Singular-Value Decomposition.

Simple Virtual Environments. The SVE Toolkit provides the software support for NAVE and BNAVE.

Sudden-Victory Goals. (Soccer statistic.)

Super VGA. The first standard promulgated by VESA, for 800 × 600 screens. In actual usage, however, this does not seem to be a single standard. Not even many standards, just a designation for graphics cards with more than the minimal VGA standard features.

Specialty Vehicle Institute of America. SVIA's web-presence is all ASI.

Schweizerischer Verband der Ingenieur AgronomInnen und der LebensmittelingenieurInnen. `Swiss Association of Engineer Agronomists and Nutrition Engineers.' Previously, the organization was known as ``VIAL.'' In addition to making a nod to the country, the new name uses Verband in place of Verein. Both of these names may be translated as `association,' `union,' or `society.' On both sides of the linguistic divide, the semantic distinction is somewhat fine and not too systematic. I prefer the previous acronym because it means something somewhat relevant in English and is easily pronounced in more common languages than just Italian and Swedish. On the other hand, some foolish features of the expansion -- rub-your-face-in-it gender-inclusiveness, basically -- were already present in the earlier acronym VIAL, q.v.

Survivability/Vulnerability/Lethality. This acronym is used either by the military or in divorce courts.

SerVice Module.

Slovenia. ISO three-letter country code.

Straight Vegetable Oil. Vegetable oil used as the fuel for a diesel engine (i.e., a compression-ignition internal combustion engine). SVO is also called vegidiesel or vegifuel. It may be new or fresh or premium vegetable oil, or extra virgin olive oil, or it may be filtered waste vegetable oil, but the latter is usually referred to as WVO.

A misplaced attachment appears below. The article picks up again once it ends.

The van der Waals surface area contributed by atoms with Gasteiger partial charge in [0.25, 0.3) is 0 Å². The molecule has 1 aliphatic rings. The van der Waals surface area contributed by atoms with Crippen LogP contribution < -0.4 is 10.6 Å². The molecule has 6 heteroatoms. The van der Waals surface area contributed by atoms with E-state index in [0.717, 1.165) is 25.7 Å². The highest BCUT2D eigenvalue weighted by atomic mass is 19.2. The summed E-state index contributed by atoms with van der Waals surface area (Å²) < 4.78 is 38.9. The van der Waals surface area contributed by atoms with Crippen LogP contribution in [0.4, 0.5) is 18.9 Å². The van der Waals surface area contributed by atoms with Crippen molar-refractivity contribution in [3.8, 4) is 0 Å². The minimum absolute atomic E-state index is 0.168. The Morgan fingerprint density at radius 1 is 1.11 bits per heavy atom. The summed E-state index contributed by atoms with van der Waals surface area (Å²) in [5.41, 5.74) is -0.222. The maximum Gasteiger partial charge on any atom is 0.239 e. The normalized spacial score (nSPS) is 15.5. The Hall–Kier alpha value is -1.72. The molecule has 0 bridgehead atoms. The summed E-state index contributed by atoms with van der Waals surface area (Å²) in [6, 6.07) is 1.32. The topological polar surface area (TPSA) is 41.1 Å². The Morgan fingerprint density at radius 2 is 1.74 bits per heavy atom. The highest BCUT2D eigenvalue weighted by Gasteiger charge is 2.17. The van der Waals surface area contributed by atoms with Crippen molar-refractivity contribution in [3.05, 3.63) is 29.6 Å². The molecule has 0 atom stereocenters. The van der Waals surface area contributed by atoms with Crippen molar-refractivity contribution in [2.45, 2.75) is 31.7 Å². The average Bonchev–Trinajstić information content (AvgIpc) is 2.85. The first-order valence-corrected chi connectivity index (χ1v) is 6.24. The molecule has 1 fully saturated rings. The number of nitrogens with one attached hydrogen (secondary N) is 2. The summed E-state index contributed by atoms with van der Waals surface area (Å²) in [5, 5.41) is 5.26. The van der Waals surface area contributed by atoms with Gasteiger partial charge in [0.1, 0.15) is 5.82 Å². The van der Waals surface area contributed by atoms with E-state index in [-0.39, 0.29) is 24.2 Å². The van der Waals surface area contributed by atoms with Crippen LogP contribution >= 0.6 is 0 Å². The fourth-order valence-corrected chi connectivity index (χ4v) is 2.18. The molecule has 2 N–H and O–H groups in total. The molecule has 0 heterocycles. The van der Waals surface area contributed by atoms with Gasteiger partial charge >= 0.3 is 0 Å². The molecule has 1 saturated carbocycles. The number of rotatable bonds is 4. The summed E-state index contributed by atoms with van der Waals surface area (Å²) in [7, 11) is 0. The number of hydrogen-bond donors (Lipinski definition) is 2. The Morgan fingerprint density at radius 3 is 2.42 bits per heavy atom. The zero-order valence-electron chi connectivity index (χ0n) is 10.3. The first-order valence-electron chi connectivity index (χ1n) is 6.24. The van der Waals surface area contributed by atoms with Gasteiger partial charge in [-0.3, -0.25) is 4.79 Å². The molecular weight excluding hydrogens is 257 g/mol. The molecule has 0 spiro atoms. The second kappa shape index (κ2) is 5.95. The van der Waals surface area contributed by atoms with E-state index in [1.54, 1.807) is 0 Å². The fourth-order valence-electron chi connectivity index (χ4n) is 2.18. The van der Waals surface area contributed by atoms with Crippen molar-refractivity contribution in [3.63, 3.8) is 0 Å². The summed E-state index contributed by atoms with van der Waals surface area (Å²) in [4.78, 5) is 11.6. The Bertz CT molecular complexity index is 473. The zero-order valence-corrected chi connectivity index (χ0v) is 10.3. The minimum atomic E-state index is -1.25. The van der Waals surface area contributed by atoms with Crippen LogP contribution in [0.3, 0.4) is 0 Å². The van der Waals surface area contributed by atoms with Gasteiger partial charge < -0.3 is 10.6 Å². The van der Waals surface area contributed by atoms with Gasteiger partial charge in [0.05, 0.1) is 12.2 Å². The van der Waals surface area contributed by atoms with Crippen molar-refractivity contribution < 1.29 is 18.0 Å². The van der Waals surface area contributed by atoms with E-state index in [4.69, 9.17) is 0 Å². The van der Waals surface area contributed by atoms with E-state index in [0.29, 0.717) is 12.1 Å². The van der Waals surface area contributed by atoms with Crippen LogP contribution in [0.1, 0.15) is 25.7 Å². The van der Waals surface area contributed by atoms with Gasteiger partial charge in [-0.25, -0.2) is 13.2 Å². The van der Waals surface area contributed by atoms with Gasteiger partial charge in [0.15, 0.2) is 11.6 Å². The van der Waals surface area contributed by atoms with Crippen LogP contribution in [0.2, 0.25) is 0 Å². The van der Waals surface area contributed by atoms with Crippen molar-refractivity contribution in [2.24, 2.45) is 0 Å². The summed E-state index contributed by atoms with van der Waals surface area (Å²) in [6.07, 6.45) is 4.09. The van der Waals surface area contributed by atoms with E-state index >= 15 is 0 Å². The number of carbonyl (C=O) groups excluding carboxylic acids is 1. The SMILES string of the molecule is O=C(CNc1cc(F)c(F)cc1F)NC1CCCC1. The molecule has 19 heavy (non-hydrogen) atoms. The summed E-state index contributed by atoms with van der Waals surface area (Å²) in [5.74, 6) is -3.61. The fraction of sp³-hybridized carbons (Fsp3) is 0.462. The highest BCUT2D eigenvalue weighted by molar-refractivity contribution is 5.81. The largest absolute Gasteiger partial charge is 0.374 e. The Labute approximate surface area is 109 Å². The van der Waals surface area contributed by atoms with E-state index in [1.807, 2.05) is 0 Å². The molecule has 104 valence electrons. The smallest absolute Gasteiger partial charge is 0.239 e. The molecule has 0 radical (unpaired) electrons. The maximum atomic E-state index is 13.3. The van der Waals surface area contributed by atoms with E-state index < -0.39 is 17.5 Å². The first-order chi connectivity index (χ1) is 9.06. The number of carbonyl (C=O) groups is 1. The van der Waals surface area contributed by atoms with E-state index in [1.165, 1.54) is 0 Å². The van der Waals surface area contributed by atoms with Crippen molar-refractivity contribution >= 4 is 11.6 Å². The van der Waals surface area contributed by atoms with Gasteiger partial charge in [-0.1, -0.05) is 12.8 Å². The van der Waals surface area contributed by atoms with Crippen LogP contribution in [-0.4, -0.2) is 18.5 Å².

SVO is just like ``mineral'' (ordinary) diesel fuel, they say, except that it's more viscous than ... typically by an order of magnitude. Viscous fluid atomizes less well, and tends to clog the injectors, but this isn't as much of a problem if you drive only on hot days. (If it's hot enough to boil water in a jar in the sun, that's hot enough. If it's only hot enough to fry an egg on the sidewalk, consider alternative solutions.) If you don't live in hell or some equally hot tropical paradise, you probably want to use a pre-heating system, probably coupled with a two-tank arrangement so the engine runs on honest-to-God diesel instead of that ersatz crap while the veggies are cooking. With a two-tank scheme, you also want to run the engine on real diesel at the end of the trip, so it runs when you start up again.

The ``straight'' in SVO does not refer to the fact that the vegetable oil is not mixed with something else. It refers to the fact that it's not chemically processed. The usual chemical process is transesterification, which yields biodiesel.